Sometimes living with grief is described as like being on a roller coaster. But a roller coaster has both ups and downs, highs and lows, excitement, anticipation, that moment when everything stands still and then a terrifying, exhilarating rush. For me grief is more like a treadmill and I am stuck facing the wrong direction. Or an escalator, a crazy long one like on the London Underground, where you bravely step on without being able to see where it ends. My escalator is moving down, and down, and down, but I am trying to go up, climbing and climbing, but getting nowhere.
I stop to take a breath, I close my eyes, and in my mind, I am holding my baby girl. I remember how it felt to kiss her soft cheeks, how she fit perfectly in my arms, where she was meant to be forever, not just for a day. I want to stay in that moment, but I’ve stopped for too long, I am starting to go down. I need to climb again, but it’s so hard. I could just stop, let the escalator carry me down into the darkness, to a place where there’s nothing, where it won’t hurt any more. Or I could put one foot in front of the other, just one step, just one will lift me up, away from the dark. One step and then another, not further from Maeve, but towards a future with her in it, not in the way she should have been, but in beauty, in memory, in love. And so I climb, for Maeve, because of Maeve, because I owe it to my baby girl not to give up.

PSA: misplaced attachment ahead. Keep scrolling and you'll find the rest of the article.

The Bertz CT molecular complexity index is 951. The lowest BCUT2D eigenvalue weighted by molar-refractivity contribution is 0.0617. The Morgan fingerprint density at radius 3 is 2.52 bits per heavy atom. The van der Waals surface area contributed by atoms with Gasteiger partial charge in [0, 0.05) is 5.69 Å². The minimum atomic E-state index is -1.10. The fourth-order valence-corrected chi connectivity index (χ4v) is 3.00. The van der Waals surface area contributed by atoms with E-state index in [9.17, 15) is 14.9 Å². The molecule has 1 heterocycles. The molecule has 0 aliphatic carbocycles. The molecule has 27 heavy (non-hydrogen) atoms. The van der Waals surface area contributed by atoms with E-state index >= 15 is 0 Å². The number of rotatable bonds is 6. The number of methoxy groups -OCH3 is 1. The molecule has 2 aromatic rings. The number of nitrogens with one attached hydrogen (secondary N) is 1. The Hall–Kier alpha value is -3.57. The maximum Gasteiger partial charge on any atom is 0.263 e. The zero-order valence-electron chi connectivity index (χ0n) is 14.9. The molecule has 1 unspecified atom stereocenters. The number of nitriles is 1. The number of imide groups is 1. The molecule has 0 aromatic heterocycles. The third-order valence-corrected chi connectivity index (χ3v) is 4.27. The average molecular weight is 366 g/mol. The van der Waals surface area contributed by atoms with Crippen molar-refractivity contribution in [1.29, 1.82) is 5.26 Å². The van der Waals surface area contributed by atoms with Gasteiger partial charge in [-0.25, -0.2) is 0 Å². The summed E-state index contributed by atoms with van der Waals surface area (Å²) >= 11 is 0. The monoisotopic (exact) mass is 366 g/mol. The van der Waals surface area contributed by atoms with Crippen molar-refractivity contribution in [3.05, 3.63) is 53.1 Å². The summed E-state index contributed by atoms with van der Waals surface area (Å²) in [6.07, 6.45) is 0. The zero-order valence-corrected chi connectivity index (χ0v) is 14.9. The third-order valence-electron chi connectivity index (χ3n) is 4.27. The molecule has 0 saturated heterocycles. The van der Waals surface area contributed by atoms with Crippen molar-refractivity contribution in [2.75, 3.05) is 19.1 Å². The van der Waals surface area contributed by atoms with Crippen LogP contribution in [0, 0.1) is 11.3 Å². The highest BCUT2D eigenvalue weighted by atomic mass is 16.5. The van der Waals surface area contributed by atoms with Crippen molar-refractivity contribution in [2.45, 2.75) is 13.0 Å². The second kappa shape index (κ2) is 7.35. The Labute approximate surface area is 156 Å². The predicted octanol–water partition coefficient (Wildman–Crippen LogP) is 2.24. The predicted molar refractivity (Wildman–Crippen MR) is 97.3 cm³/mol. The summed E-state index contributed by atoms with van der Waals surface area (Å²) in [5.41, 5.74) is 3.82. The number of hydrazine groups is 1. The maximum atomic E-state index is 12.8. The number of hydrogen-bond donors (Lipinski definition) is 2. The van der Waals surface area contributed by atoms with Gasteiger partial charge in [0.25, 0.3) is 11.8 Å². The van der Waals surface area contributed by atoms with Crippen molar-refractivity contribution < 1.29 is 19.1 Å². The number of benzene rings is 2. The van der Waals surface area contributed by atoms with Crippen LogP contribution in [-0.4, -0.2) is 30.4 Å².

. . .
Jess McCormack became both a mother and a bereaved mother in April 2013, when her beautiful Maeve died during labor. Now she is so grateful to have Maeve’s little sister to hold in her arms, while both her daughters have a hold of their mom’s heart.